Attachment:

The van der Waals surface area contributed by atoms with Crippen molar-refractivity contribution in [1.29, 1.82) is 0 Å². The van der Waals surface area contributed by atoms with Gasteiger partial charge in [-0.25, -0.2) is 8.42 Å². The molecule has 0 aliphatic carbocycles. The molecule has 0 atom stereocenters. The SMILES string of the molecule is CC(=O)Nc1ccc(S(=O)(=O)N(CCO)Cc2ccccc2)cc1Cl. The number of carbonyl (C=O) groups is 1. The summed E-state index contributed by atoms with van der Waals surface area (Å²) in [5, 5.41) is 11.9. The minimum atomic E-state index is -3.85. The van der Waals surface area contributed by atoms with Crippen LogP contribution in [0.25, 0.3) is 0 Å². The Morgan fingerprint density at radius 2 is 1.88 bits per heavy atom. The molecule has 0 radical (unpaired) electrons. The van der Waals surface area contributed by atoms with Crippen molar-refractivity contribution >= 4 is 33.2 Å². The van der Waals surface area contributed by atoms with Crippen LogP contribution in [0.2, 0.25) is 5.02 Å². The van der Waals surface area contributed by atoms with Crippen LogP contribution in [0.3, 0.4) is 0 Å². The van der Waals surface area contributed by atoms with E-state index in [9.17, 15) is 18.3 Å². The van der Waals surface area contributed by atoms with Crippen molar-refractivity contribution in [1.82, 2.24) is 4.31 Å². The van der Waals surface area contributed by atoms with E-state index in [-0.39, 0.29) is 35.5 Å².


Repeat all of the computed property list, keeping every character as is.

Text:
The van der Waals surface area contributed by atoms with Crippen molar-refractivity contribution in [1.29, 1.82) is 0 Å². The van der Waals surface area contributed by atoms with Gasteiger partial charge in [-0.25, -0.2) is 8.42 Å². The molecule has 0 aliphatic carbocycles. The molecule has 0 atom stereocenters. The SMILES string of the molecule is CC(=O)Nc1ccc(S(=O)(=O)N(CCO)Cc2ccccc2)cc1Cl. The number of carbonyl (C=O) groups is 1. The summed E-state index contributed by atoms with van der Waals surface area (Å²) in [5, 5.41) is 11.9. The minimum atomic E-state index is -3.85. The van der Waals surface area contributed by atoms with Crippen LogP contribution in [0.25, 0.3) is 0 Å². The Morgan fingerprint density at radius 2 is 1.88 bits per heavy atom. The molecule has 0 radical (unpaired) electrons. The van der Waals surface area contributed by atoms with Crippen molar-refractivity contribution >= 4 is 33.2 Å². The van der Waals surface area contributed by atoms with Crippen LogP contribution in [0.2, 0.25) is 5.02 Å². The van der Waals surface area contributed by atoms with Crippen LogP contribution in [0.3, 0.4) is 0 Å². The van der Waals surface area contributed by atoms with E-state index in [9.17, 15) is 18.3 Å². The van der Waals surface area contributed by atoms with Crippen molar-refractivity contribution in [1.82, 2.24) is 4.31 Å². The van der Waals surface area contributed by atoms with E-state index in [-0.39, 0.29) is 35.5 Å².